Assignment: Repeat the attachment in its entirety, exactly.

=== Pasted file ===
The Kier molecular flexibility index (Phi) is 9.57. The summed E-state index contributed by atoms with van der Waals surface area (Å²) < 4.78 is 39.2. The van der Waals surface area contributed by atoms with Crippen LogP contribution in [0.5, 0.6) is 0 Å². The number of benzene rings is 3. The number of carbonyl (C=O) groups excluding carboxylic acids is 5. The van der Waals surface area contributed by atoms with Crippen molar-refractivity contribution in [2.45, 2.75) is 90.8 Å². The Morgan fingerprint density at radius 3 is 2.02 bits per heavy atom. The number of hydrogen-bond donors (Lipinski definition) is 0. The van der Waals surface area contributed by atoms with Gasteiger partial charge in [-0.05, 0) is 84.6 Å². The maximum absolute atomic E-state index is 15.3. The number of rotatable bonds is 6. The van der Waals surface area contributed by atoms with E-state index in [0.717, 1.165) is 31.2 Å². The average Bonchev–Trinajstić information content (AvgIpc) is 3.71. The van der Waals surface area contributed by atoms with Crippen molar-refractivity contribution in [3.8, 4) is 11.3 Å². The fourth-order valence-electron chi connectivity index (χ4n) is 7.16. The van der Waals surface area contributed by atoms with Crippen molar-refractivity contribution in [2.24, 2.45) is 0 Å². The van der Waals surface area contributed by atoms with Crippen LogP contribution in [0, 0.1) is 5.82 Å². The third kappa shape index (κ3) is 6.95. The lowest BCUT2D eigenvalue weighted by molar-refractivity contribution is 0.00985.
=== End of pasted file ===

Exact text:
The Kier molecular flexibility index (Phi) is 9.57. The summed E-state index contributed by atoms with van der Waals surface area (Å²) < 4.78 is 39.2. The van der Waals surface area contributed by atoms with Crippen LogP contribution in [0.5, 0.6) is 0 Å². The number of benzene rings is 3. The number of carbonyl (C=O) groups excluding carboxylic acids is 5. The van der Waals surface area contributed by atoms with Crippen molar-refractivity contribution in [2.45, 2.75) is 90.8 Å². The Morgan fingerprint density at radius 3 is 2.02 bits per heavy atom. The number of hydrogen-bond donors (Lipinski definition) is 0. The van der Waals surface area contributed by atoms with Gasteiger partial charge in [-0.05, 0) is 84.6 Å². The maximum absolute atomic E-state index is 15.3. The number of rotatable bonds is 6. The van der Waals surface area contributed by atoms with E-state index in [0.717, 1.165) is 31.2 Å². The average Bonchev–Trinajstić information content (AvgIpc) is 3.71. The van der Waals surface area contributed by atoms with Crippen molar-refractivity contribution in [3.8, 4) is 11.3 Å². The fourth-order valence-electron chi connectivity index (χ4n) is 7.16. The van der Waals surface area contributed by atoms with Crippen molar-refractivity contribution in [2.24, 2.45) is 0 Å². The van der Waals surface area contributed by atoms with Crippen LogP contribution in [0, 0.1) is 5.82 Å². The third kappa shape index (κ3) is 6.95. The lowest BCUT2D eigenvalue weighted by molar-refractivity contribution is 0.00985.